Maybe, just maybe, so much of the media coverage of Trump is negative because the things his administration is doing (or not doing) are perceived negatively by a large part of the population. Maybe it's because numerous things Trump promised to accomplish "on day one," or in the first month of his term, or in the first 100 days of his term haven't been done. Maybe it's because Americans are figuring out they prefer having imperfect health care as opposed to none at all, they kinda like having clean water that isn't full of coal fly ash, and they need those Amtrak trains to get to work. Maybe it's because every single day, more shady connections between Russia and the Trump camp are revealed, and the administration bungles more cover-up attempts. Maybe it's because the president looks outright incompetent having his appointees continually resigning, getting fired, recusing themselves, and finding themselves under investigation by the FBI. Maybe it's because the public doesn't quite approve of Trump's nepotistic despotism, or the very troubling appearance that he's christened his son-in-law to do an end run around various posts that are supposed to require Congressional approval.

Nahhh, can't be any of that; it's the (((librul media globalist elites))) who are the problem, right?

Comment Re:Already solved! (Score 1) 76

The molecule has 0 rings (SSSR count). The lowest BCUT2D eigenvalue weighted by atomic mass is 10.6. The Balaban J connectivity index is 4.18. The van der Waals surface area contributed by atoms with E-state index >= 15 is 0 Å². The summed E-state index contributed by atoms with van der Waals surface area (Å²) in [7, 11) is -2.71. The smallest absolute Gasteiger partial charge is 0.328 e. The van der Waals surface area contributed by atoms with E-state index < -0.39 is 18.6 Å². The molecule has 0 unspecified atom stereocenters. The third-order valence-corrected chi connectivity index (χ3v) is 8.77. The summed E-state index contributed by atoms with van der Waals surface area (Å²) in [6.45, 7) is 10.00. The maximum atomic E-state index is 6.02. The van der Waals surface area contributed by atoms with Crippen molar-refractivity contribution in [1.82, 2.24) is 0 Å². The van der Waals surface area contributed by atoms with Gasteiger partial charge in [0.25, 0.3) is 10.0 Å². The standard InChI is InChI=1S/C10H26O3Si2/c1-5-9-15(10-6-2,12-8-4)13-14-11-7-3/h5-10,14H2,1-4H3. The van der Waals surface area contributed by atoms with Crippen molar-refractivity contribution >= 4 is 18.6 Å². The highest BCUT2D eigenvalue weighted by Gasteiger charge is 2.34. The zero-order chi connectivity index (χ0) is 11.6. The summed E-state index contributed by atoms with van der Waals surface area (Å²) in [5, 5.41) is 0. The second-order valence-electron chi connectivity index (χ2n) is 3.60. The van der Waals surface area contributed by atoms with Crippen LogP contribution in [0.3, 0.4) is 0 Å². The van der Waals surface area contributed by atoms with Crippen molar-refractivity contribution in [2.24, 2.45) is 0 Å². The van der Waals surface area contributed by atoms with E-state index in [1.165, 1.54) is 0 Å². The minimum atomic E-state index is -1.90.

Isn't this what free apps like HiYa and TrueCaller do?

With apps like that, you're still getting the robocalls, you just don't see them. The carrier still has to carry them. They take up bandwidth on the trunks and frequency allocation on the cell towers. The ones that originate as VOIP sessions from some boiler room in Bangalore clog up valuable spectrum on transatlantic cables. The earlier in the process they can be blocked, the better.

Comment Re:the Snowflake Jihad (Score 1) 265

If a private business has a right to limit offensive speech on a social media platform in the name of moral righteousness, they have just as much right to deny service to people they find objectionable on the same grounds such as homosexuals or muslims.

Not if they want to do business in the the United States they don't. Religious groups are a federally protected class, and with very few exceptions, cannot be denied service on that basis. Sexual orientation is gaining traction as a protected class at the state level; any web-based service discriminating on that basis is likely to run afoul of some of these states' laws (for clarity, "public accommodation" in the context of that map means a business that is open to the public).

Would you be OK with ISP's being pressured by moral crusaders to not provide connectivity to people who host "offensive" content because the moral crusaders decide to label everyone they don't agree with "neo-nazis"?

No, I wouldn't be OK with that because the moral groups would have no standing or injury. Unlike YouTube and its advertisers, the moral groups in your scenario are not party to any contract with the ISP or its customers. Further, I'm of the opinion that ISPs should be regulated as utilities and required to serve anyone who's capable of paying their bill, just like the electric company. That, I suppose, is another discussion entirely.